An Ode to Turn Based Strategy
The turn based strategy is dead. Christoph Hartmann, president of 2K games, the publishers of turn based strategy replacement substance XCom, said so last month, that turn based strategy was the old men sitting across from me in the coffee shop this morning talking about God. The kids don’t care about God, just like they don’t care about Ray Charles or turn based strategy. They want to shoot people and watch their heads explode in blood. They want to be masters of their own destiny.
But when I sit on my couch and I play this year’s remake of Tactics Ogre: Let Us Cling Together, or when I boot up Solium Infernum and give it another play, I’m reminded of how vibrant, how necessary turn based strategy can be. And how, frankly, alive! Yes, alive, it is. Screw you, big publishers! Your beloved first person shooters are dead! Turn based strategy stands over it with its arm raised high, title belt in hand.
Okay, okay, the last part might have been going a little too far. But in terms of sheer creativity, turn based strategy is a comet streaking across the sky, reminding us of just how brilliant games were and how weird and incredible they can be.
Tactics Ogre , the classic, remains my gold standard of Strategy RPGs. It was one of the first to reach America, released (ported) on the Playstation over a decade ago, and it’s still one of the finest. The remake takes a punishing, old-school quest and modernizes it, creating a leveling system that is cool and clever and vital. It takes the cruel, arbitrary difficulty of the original and repurposes it into a pinnacle of fairness. You don’t quit battles you’re winning any more because the game got lucky and killed one of your troops forever, but rather because the enemy has fought you to a standstill. The new leveling system, which levels up classes instead of individuals, is wacky and absurd but manages to create an experience that allows for significant customization. In short, the game plays better than it ever has.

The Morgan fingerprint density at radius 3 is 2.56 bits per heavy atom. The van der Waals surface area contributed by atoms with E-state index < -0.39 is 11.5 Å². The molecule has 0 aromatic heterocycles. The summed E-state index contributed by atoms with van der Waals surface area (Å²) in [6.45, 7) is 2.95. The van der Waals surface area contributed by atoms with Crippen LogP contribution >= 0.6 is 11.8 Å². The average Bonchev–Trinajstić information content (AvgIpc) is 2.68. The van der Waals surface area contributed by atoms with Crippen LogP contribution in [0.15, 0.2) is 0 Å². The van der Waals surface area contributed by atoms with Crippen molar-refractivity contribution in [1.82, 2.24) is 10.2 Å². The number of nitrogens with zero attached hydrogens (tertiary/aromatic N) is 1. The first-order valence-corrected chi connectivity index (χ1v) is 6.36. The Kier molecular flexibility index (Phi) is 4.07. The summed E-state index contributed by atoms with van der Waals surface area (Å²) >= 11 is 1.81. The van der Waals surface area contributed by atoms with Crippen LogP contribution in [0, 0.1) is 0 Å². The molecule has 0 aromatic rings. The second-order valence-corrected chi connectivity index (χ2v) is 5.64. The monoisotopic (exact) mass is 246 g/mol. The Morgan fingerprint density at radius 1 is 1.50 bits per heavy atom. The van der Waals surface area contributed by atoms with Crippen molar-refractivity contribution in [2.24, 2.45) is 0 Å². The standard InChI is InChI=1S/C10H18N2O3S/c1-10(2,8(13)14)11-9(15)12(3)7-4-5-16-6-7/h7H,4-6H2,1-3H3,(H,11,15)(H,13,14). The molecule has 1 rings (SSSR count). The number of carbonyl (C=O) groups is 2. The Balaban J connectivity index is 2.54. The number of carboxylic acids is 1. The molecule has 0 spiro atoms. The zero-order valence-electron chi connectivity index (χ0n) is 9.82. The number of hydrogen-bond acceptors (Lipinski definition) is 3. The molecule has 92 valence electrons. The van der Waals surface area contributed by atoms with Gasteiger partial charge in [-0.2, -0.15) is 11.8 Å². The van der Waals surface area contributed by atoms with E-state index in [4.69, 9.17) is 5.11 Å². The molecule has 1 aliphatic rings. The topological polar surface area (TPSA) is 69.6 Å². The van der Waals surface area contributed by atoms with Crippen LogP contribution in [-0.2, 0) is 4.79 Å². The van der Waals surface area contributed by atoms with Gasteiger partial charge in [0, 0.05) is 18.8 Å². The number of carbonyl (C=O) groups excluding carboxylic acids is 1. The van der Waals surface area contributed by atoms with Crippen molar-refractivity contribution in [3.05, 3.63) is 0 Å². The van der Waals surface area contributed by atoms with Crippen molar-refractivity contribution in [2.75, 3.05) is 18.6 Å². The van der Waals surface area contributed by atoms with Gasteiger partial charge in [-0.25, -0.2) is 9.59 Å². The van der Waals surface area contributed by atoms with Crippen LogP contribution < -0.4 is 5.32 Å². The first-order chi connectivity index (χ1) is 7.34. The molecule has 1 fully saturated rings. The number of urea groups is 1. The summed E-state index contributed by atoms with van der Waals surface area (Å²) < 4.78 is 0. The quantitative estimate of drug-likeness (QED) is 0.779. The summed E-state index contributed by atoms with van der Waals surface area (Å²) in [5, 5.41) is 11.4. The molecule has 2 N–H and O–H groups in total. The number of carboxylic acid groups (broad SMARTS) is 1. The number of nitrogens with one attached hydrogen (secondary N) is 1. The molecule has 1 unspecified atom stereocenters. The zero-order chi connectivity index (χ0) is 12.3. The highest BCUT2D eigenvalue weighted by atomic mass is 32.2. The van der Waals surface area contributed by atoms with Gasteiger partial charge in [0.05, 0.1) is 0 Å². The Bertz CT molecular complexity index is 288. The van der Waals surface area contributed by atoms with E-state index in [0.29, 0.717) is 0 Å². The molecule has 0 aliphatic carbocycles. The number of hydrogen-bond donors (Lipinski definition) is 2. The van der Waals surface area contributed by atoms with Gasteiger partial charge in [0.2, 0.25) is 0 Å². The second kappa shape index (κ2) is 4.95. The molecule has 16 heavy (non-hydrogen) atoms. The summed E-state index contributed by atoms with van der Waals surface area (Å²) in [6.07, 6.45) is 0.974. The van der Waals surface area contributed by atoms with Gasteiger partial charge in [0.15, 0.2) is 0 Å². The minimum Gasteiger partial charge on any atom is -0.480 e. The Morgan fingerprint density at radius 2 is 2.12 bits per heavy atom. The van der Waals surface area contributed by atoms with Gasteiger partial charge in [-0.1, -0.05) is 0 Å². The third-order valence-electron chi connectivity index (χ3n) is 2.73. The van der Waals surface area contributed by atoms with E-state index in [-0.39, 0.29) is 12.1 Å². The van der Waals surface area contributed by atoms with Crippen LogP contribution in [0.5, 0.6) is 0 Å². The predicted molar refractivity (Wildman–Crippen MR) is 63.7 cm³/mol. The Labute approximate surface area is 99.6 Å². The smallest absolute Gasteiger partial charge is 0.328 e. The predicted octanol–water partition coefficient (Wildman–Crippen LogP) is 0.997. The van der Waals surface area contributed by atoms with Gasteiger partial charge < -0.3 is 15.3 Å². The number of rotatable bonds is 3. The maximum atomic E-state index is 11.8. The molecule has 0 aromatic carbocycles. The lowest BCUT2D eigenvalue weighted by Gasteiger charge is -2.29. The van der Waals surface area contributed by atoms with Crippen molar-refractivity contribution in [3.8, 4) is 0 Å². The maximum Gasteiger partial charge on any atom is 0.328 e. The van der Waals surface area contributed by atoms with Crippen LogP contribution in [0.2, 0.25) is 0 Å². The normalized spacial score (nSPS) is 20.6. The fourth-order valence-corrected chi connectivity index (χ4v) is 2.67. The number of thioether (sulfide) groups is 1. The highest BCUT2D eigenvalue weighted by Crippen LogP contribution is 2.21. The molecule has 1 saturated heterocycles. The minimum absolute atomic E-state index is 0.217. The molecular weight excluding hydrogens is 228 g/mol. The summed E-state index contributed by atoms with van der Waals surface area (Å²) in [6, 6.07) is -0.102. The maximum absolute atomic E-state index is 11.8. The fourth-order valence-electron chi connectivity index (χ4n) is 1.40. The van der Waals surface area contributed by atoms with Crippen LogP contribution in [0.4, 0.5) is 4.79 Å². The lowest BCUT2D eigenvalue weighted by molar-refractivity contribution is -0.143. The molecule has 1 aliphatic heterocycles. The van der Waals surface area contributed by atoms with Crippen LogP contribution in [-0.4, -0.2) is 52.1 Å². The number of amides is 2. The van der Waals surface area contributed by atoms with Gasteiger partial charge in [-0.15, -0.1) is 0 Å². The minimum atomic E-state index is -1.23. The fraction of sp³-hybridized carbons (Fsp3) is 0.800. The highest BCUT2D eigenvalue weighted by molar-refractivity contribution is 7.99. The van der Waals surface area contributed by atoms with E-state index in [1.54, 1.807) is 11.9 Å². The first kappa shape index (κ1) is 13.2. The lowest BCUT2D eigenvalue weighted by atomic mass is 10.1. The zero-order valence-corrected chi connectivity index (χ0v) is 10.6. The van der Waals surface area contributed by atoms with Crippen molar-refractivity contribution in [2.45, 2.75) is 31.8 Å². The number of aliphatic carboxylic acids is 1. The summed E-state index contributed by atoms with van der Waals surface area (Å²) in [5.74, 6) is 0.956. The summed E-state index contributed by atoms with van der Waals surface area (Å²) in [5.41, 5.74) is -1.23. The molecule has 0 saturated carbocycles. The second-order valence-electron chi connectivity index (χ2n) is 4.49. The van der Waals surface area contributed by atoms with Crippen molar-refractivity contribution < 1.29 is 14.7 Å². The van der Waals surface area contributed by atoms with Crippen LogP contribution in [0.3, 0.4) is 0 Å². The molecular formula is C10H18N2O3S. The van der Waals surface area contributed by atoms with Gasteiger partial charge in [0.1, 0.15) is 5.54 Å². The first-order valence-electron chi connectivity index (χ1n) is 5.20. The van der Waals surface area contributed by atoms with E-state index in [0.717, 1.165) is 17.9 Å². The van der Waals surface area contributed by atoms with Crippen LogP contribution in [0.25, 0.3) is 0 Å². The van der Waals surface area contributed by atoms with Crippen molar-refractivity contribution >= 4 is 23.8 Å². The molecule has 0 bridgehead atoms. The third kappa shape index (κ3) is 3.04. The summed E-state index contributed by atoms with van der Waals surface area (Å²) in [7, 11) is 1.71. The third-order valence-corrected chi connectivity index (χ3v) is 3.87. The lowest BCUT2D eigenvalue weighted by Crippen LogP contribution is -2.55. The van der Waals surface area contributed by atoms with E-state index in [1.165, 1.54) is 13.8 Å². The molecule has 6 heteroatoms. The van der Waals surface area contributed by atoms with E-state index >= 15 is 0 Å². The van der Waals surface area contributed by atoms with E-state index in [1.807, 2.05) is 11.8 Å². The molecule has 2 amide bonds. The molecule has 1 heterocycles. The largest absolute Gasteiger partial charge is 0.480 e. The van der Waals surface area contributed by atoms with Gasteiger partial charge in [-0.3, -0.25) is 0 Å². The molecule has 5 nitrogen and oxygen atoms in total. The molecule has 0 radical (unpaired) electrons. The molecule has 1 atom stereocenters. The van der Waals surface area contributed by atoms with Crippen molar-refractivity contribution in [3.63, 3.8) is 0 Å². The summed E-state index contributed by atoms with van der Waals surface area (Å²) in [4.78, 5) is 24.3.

Couple this with a fantastic new translation, and we see what turn based strategy offers best: the grand sweep of war. First Person Shooters, the genre every game must be to sell a million copies nowadays according to brain-dead publishers, might offer us an on the ground approach to war, but turn based strategy can place us in the shoes of the leader, the man who makes the decisions, and give us grand, strategic choices. Few “modern” games outside of Deus Ex* really offer the player meaningful choices in terms of how to play the game (sorry, where to shoot a man doesn’t really qualify as a choice, and neither does letting you refuse a reward to be “good”), but this is all turn based strategy is: do you move this man here, or have him kill that guy? Do you play it safe, or do you press your advantage? Do you optimize your attack team for this, or for that? It is a grand collection of strategic options that make sure that no battles play out the same because of your decisions.